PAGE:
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ERIC Number: ED526034
Record Type: Non-Journal
Publication Date: 2009
Pages: 260
Abstractor: As Provided
ISBN: ISBN-978-1-1095-8423-3
Quantitative Framework to Evaluate Alternative Dispute Resolution Investments in Architecture Engineering and Construction Projects Using Option and Real Option Theory
Menassa, Carol Chukri
ProQuest LLC, Ph.D. Dissertation, University of Illinois at Urbana-Champaign
A project-specific dispute resolution ladder (DRL) typically consists of multiple alternative dispute resolution (ADR) techniques that are chosen to assist in mitigating the impact of change orders and claims (CCO) occurring during the project construction phase, and avoid their escalation to protracted disputes that adversely affect a construction project's budget, schedule and quality. The choice of which ADR techniques need to be included in the project-specific DRL depends on the construction project characteristics and the ADR properties. The project characteristics can be divided into organizational issues which include structure, process and people; as well as uncertainty issues that might be either internal or external in nature. These project characteristics have been found to be the direct sources of CCO's in construction projects, and to directly affect: (1) the total number of CCO's occurring during the construction phase of the project; (2) the severity of these CCO's in term of additional cost and time; and (3) the time of occurrence of these CCO's during the project construction phase. On the other hand, the ADR characteristics include the time required to achieve resolution of a given CCO, the effectiveness of the ADR in helping the parties achieve resolution, and finally the costs associated with implementing a single or multiple ADR from the project-specific DRL to achieve resolution. These costs vary depending on whether the CCO is negotiated between the owner and the contractor or whether a third party is asked to assist with the settlement in case negotiation efforts fail to achieve an agreeable resolution. It is typical for the construction project participants to decide on which ADR techniques to include in a project-specific DRL during the project planning phase prior to start of construction when information about any expected CCO's and the effectiveness of the ADR in resolving them cannot be assessed with certainty. Thus, the objective of this research is to develop a decision tool that guides the choice of the most effective and economic ADR techniques to be incorporated in a project-specific DRL based on the project characteristics as well as the ADR properties. In this sense, the current research focuses on integrating construction engineering and management concepts with financial engineering theories to develop a hybrid and dynamic system that evaluates the economic feasibility of implementing a project-specific DRL. An economic feasibility model that incorporates two main concepts from financial engineering to account for the uncertainty in the initial estimates of the project characteristics and ADR properties is developed. The first concept involves drawing an analogy from financial and real market options to account for the uncertainty in estimating the different cash flows generated from the DRL implementation during the construction phase of a project. The second concept correlates the effect of CCO's on the expected cost savings in a project from a given DRL implementation with exogenous competitive entry and its effect on the gross value of a capital project being evaluated using real option theory. In this case, the occurrence of a CCO during the construction phase of the project reduces the owner's expectations of the cost savings associated with the chosen DRL. If the DRL is successfully initiated at CCO occurrence, then part of the reduction in the expected cost savings might be recovered depending on the effectiveness of the ADR techniques implemented to resolve the issue. In addition to the theoretical contribution of this research, a system to evaluate cost-benefit tradeoffs of a given DRL implementation in a construction project is developed. This system allows project participants to develop a project-specific DRL from a built in library of ADR techniques available for implementation at the different levels of escalation of a CCO. Based on the chosen project-specific DRL, an investment plan that will allow the owner and the contractor to monitor deviations in the expected costs when the DRL is implemented as CCO's arise during the construction phase of a project is determined by the system. This plan will also allow both parties to decide how far they want to go in the dispute based on the projected costs of resolution. [The dissertation citations contained here are published with the permission of ProQuest LLC. Further reproduction is prohibited without permission. Copies of dissertations may be obtained by Telephone (800) 1-800-521-0600. Web page:]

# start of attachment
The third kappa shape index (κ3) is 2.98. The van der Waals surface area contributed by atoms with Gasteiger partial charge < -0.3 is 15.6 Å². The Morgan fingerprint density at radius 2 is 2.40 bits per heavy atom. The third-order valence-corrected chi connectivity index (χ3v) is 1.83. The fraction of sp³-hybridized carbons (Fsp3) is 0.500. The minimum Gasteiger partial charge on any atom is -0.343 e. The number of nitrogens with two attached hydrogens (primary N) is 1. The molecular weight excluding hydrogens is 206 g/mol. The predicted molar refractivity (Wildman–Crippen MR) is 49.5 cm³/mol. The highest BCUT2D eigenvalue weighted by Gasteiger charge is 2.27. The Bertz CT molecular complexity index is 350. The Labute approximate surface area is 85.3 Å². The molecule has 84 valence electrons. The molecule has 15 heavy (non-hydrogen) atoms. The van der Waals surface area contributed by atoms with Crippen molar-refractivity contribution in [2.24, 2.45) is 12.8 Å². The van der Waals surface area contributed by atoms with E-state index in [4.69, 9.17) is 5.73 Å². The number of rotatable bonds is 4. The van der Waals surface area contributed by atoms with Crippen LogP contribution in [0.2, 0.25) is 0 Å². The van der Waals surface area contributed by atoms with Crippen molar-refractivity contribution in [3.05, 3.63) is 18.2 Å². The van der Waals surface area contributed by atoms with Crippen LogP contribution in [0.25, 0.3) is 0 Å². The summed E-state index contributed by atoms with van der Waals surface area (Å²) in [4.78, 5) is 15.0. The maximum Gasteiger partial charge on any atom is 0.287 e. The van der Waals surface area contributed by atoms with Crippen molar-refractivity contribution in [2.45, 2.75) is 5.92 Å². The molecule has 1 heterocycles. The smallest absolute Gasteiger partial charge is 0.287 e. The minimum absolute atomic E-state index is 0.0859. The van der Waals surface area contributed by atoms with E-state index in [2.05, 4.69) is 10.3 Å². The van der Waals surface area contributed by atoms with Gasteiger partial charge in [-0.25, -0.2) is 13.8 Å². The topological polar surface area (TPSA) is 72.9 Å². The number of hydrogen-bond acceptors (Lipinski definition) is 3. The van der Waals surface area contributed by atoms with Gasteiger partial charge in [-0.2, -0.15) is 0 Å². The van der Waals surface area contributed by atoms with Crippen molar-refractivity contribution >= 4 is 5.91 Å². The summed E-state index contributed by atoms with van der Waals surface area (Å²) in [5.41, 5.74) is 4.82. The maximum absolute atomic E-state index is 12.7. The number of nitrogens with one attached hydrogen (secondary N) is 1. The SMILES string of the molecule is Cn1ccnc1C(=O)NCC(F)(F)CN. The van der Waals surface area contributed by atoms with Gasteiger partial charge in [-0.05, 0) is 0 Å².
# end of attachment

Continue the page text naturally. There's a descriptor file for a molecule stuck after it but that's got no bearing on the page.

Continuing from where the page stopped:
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Publication Type: Dissertations/Theses - Doctoral Dissertations
Education Level: N/A
Audience: N/A
Language: English
Sponsor: N/A
Authoring Institution: N/A